Showing posts from May, 2012

Trouble and the house of mourning

It is better to go to a house of mourning than to go to a house of feasting, for death is the destiny of every man; the living should take this to heart. Sorrow is better than laughter, because a sad face is good for the heart. The heart of the wise is in the house of mourning but the heart of fools is in the house of pleasure.  Ecclesiastes 7:2-4 "...Shall we accept good from God and not trouble?"  Job 2:10 Well, the day I had been dreading has arrived. We received word this day that our sons' school, Northridge Christian School, is closing. We had a feeling that this would be the result of the work that the board had been doing these past weeks to try to keep the doors open, but the mounting shortfall in funding was much too great and, well, God saw it fit to close our school. Thanks be to God that He used this school so mightily in the lives of our sons. The character they have, the knowledge of the Bible that they possess, and the love they have for their God is due

The hands of God and death part 4

I had intended this to be a three part blog post, but my mind got the best of me on my ride into work this morning so I had to type this one out to conclude it all. It's a law: when I, as a man, die to something I come alive to something else. And it is precisely in that dying to and coming alive to where both the terror and peace of death reside. If I, as a man, die to selfishness I come alive to other-centeredness. Unfortunately the converse is true as well. Feeding the Spirit of God who is in me will result in a diminishing desire to gratify my sinful nature. I will be progressively dying to my sin and coming alive to the Spirit. But, if I continually come alive to my sin I will become more and more dead to the Spirit and so much so that I may never again hear his voice this side of heaven. There will come a day when my body will wear out or malfunction so epically that I will die. But, in so doing, I will come alive to something else. I will die a mortal man and come alive to i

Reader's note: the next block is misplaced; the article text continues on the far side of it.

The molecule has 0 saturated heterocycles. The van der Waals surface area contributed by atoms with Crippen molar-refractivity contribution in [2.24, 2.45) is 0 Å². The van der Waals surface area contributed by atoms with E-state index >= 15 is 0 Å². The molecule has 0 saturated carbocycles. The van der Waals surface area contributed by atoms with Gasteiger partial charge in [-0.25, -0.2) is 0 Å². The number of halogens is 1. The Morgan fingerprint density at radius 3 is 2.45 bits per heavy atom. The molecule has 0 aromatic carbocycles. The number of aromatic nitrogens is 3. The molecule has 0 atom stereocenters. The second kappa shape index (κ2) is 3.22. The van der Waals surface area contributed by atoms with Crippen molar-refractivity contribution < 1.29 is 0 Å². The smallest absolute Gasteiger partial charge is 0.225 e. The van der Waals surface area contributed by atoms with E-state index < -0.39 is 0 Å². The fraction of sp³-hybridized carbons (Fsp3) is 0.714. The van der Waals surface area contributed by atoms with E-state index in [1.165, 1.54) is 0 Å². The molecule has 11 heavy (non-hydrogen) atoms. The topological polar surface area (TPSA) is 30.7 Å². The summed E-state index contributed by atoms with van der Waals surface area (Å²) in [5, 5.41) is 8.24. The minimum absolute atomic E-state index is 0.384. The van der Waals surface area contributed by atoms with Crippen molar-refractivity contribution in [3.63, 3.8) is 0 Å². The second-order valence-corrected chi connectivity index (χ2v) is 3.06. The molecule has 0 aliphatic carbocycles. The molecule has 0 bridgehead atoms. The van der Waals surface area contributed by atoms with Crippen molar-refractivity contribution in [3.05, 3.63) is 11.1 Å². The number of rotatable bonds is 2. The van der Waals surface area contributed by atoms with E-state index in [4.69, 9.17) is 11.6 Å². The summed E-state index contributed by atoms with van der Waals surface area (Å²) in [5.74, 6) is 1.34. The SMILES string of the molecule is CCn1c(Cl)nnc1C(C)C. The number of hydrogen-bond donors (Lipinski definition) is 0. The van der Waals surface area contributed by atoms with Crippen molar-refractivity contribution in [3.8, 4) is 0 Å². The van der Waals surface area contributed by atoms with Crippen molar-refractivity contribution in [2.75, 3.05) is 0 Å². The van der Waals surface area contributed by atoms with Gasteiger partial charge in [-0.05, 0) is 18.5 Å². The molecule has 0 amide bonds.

The hands of God and death part 3

This is the third post in what I think is going to be a three part blog. The first is  here . The second is here . So here I am with some strange vision of holding death's hand. Here I am with a desire to grab a hold of it as if, somehow, he would lead me into a new and shining place. The only reason I can find for my trust in him as a God-ordained guide is that death has proven to be a good friend already. I don't fully understand him (ok there is my Englishness), but I see where he is not only of great benefit to me, but he is the vehicle of true life. I was always under the impression that his valley, his shadow was something to fear if not something to be avoided. Now I won't go visiting him , in the ultimate sense, anytime soon unless God Himself arranges the meeting. That visit would require a commitment and create a wake that I am very interested in avoiding. But I would be a fool to neglect becoming familiar with him; to receive correspondence from him as I live thi

The hands of God and death part 2